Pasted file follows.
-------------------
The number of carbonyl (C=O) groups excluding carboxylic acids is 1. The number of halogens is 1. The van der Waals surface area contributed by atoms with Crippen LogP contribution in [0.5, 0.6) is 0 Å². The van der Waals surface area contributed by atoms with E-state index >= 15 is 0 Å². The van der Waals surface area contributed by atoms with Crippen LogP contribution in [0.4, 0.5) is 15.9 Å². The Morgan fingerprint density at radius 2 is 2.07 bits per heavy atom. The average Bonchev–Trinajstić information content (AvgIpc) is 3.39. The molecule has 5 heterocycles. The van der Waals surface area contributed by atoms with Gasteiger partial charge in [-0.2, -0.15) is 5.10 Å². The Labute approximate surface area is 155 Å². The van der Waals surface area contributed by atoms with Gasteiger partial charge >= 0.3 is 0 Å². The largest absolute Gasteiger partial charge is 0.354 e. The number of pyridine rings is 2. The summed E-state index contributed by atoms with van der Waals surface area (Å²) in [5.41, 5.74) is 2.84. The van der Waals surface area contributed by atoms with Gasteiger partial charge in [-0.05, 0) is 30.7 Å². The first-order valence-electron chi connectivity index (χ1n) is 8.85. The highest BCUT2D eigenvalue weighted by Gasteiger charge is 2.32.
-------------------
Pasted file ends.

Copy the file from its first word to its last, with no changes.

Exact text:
The number of carbonyl (C=O) groups excluding carboxylic acids is 1. The number of halogens is 1. The van der Waals surface area contributed by atoms with Crippen LogP contribution in [0.5, 0.6) is 0 Å². The van der Waals surface area contributed by atoms with E-state index >= 15 is 0 Å². The van der Waals surface area contributed by atoms with Crippen LogP contribution in [0.4, 0.5) is 15.9 Å². The Morgan fingerprint density at radius 2 is 2.07 bits per heavy atom. The average Bonchev–Trinajstić information content (AvgIpc) is 3.39. The molecule has 5 heterocycles. The van der Waals surface area contributed by atoms with Gasteiger partial charge in [-0.2, -0.15) is 5.10 Å². The Labute approximate surface area is 155 Å². The van der Waals surface area contributed by atoms with Gasteiger partial charge >= 0.3 is 0 Å². The largest absolute Gasteiger partial charge is 0.354 e. The number of pyridine rings is 2. The summed E-state index contributed by atoms with van der Waals surface area (Å²) in [5.41, 5.74) is 2.84. The van der Waals surface area contributed by atoms with Gasteiger partial charge in [-0.05, 0) is 30.7 Å². The first-order valence-electron chi connectivity index (χ1n) is 8.85. The highest BCUT2D eigenvalue weighted by Gasteiger charge is 2.32.